Two recent raids in Libya and Somalia of an al Qaeda operative - Abu Abas al Libi - and an Al Shabaab fighter - "Ikrima" - respectively were both hailed as remarkable displays of America's strength and intelligence; Secretary of State John Kerry congratulated the "quality and courage" of the operation and added that "those who conduct acts of terror...can run but they can't hide". While al Libi was captured, the raid in Somalia didn't end successfully; the Navy SEALS had to retreat due to heavy fire and they were unable to capture Ikrima or even identify whether he was dead or alive.
The two events, which occured simultaneously on October 6, raise some interesting questions about international law and about the changing nature of warfare overall. Generally speaking, the use of force by one state in another state's territory is prohibited by Article 2 (4) of the UN charter:
All Members shall refrain in their international relations from the threat or use of force against the territorial integrity or political independence of any State.
This includes the use of force against non-state actors too (ie: terrorists).
However (there are always but's) the UN does allow for the use of force if a. the other State has granted permission or b. it is in self-defence, as outlined in Article 51, responding to any threats to peace or acts of aggression. The main issues and questions associated with these kinds of operations, then, hinge upon the definition of self-defence and the identification of threats.
US officials say that the Libyan government knew of this raid and didn't have a problem with it. That doesn't seem to align with the actions of the Libyan government after the raid, which is demanding the US to return al Libi, labelling the operation as a "kidnapping" and claiming that it was a "flagrant violation of Libya's national sovereignty." It is still unclear what the real scenario is, right now it's a matter of he said, she said, and these things are usually only clarified quite a while after the dust has settled.
The right of self-defence:
As mentioned above, when there is no consent, self-defence can be invoked. In The Ethics of War, A.J.Coates states that the right to self-defence granted by international law
embraces the right to resist an ongoing attack; but it also includes the right to resist an act of aggression that has already achieved its objective...even though the lapse of time give it an 'offensive' appearance.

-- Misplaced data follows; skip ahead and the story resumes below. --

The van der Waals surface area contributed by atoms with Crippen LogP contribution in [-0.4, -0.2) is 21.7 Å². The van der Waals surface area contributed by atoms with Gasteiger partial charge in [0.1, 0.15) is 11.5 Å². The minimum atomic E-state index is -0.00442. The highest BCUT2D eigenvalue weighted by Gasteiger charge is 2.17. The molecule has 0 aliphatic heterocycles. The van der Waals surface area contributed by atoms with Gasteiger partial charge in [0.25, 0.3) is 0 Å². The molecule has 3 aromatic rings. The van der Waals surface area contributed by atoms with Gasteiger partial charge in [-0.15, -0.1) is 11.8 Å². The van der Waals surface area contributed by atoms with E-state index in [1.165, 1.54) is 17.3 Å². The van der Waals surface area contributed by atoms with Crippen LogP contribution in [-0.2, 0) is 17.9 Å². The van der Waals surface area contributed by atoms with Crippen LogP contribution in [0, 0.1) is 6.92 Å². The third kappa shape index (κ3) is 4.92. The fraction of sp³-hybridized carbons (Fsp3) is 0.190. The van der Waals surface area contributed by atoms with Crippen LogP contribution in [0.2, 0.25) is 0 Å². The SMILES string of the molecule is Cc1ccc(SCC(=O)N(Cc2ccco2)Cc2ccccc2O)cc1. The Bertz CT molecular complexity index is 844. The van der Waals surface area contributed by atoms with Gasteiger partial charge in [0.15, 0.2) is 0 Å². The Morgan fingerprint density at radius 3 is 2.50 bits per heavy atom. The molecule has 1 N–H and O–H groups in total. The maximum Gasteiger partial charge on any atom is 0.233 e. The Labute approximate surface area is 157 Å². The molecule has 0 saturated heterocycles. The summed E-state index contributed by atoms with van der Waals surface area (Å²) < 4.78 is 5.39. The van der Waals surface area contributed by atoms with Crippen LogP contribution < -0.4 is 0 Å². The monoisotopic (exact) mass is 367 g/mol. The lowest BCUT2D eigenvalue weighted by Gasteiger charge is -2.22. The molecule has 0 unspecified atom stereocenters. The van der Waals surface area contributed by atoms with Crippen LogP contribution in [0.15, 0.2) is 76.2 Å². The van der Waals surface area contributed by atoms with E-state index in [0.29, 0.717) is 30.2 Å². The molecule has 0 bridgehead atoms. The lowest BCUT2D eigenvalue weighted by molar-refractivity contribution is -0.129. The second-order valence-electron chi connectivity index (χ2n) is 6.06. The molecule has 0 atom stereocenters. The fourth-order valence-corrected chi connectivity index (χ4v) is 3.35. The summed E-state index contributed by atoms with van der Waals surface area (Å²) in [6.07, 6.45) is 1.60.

In the case of al Libi, for example, the man has been indicted with taking part in the 1998 US Embassy bombings in Kenya and Tanzania. The 15-year time lapse doesn't negate the fact that he is a wanted man and, so from this angle, the raids can be seen as perfectly legal and legitimate under the umbrella of self-defence. Add to this the fact that captures - rather than killing suspects - can help with intelligence gathering making it a win-win situation.
On the other hand, a report by the UN Special Rapporter on Extrajudicial, Summary or Arbritrary Executions highlights several counter points about the dangers of using self-defence to justify extraterritorial targeted killings of terrorists and some of those points apply to extraterritorial captures too:
1. Article 51 might not even apply to non-state actors:
It has been a matter of debate whether Article 51 permits States to use force against non-state actors. The argument that it does not finds support in judgments of the International Court of Justice (ICJ) holding that States cannot invoke Article 51 against armed attacks by non-state actors that are not imputable to another State.
2. Self-defence cannot apply to terrorists that are not posing immediate threats:
Self-defence also includes the right to use force against a real and imminent threat when “the necessity of that self-defence is instant, overwhelming, and leaving no choice of means, and no moment of deliberation.” A third view, invoked exceptionally by the US Bush administration, but which apparently may still reflect US policy, would permit “pre-emptive self-defence”, the use of force even when a threat is not imminent and “uncertainty remains as to the time and place of the enemy’s attack.” This view is deeply contested and lacks support under international law.
In this case, Al Libi's wife claims that the man had left al Qaeda a long time ago and in fact had nothing to do with the 1998 bombings so just how much of a threat was he posing? Of course, it comes down to which side of the story you believe.
More interestingly, both these raids occurred in a context where raids and the use of drones are becoming common, and the number of boots on the ground are being scaled back; Osama bin Laden was taken out by a carefully executed raid and drones still hover over Pakistan, taking out suspects here and there. Since World War II, war has transformed from being an all-out phenomena to being something that can be contained within a particular locale and can, for many, feel very distant. The use of raids conducted by small expert teams and drones controlled by someone far from the conflict zone will only widen that distance, raising concerns about where war is headed in the future.